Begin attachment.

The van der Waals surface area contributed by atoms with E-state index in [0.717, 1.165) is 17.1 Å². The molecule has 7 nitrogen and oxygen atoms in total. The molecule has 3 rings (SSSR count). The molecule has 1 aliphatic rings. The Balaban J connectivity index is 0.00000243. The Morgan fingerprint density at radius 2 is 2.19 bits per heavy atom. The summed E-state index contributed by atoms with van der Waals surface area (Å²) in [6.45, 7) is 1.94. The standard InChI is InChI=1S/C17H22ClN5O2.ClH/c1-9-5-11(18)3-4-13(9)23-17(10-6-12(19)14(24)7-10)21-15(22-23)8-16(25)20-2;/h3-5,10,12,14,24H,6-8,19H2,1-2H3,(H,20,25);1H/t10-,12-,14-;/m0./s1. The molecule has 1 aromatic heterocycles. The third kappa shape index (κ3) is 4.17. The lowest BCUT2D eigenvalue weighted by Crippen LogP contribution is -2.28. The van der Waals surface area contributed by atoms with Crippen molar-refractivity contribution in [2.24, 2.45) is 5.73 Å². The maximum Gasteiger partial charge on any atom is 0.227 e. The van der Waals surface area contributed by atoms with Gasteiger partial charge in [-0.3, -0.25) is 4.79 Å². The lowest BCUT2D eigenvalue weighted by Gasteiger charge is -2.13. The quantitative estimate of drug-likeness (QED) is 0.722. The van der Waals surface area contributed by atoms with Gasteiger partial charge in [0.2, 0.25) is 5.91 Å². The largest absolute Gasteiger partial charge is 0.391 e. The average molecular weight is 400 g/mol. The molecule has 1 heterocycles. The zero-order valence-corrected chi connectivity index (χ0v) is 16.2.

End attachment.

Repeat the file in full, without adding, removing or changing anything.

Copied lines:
The van der Waals surface area contributed by atoms with E-state index in [0.717, 1.165) is 17.1 Å². The molecule has 7 nitrogen and oxygen atoms in total. The molecule has 3 rings (SSSR count). The molecule has 1 aliphatic rings. The Balaban J connectivity index is 0.00000243. The Morgan fingerprint density at radius 2 is 2.19 bits per heavy atom. The summed E-state index contributed by atoms with van der Waals surface area (Å²) in [6.45, 7) is 1.94. The standard InChI is InChI=1S/C17H22ClN5O2.ClH/c1-9-5-11(18)3-4-13(9)23-17(10-6-12(19)14(24)7-10)21-15(22-23)8-16(25)20-2;/h3-5,10,12,14,24H,6-8,19H2,1-2H3,(H,20,25);1H/t10-,12-,14-;/m0./s1. The molecule has 1 aromatic heterocycles. The third kappa shape index (κ3) is 4.17. The lowest BCUT2D eigenvalue weighted by Crippen LogP contribution is -2.28. The van der Waals surface area contributed by atoms with Crippen molar-refractivity contribution in [2.24, 2.45) is 5.73 Å². The maximum Gasteiger partial charge on any atom is 0.227 e. The van der Waals surface area contributed by atoms with Gasteiger partial charge in [-0.3, -0.25) is 4.79 Å². The lowest BCUT2D eigenvalue weighted by Gasteiger charge is -2.13. The quantitative estimate of drug-likeness (QED) is 0.722. The van der Waals surface area contributed by atoms with Gasteiger partial charge in [0.2, 0.25) is 5.91 Å². The largest absolute Gasteiger partial charge is 0.391 e. The average molecular weight is 400 g/mol. The molecule has 1 heterocycles. The zero-order valence-corrected chi connectivity index (χ0v) is 16.2.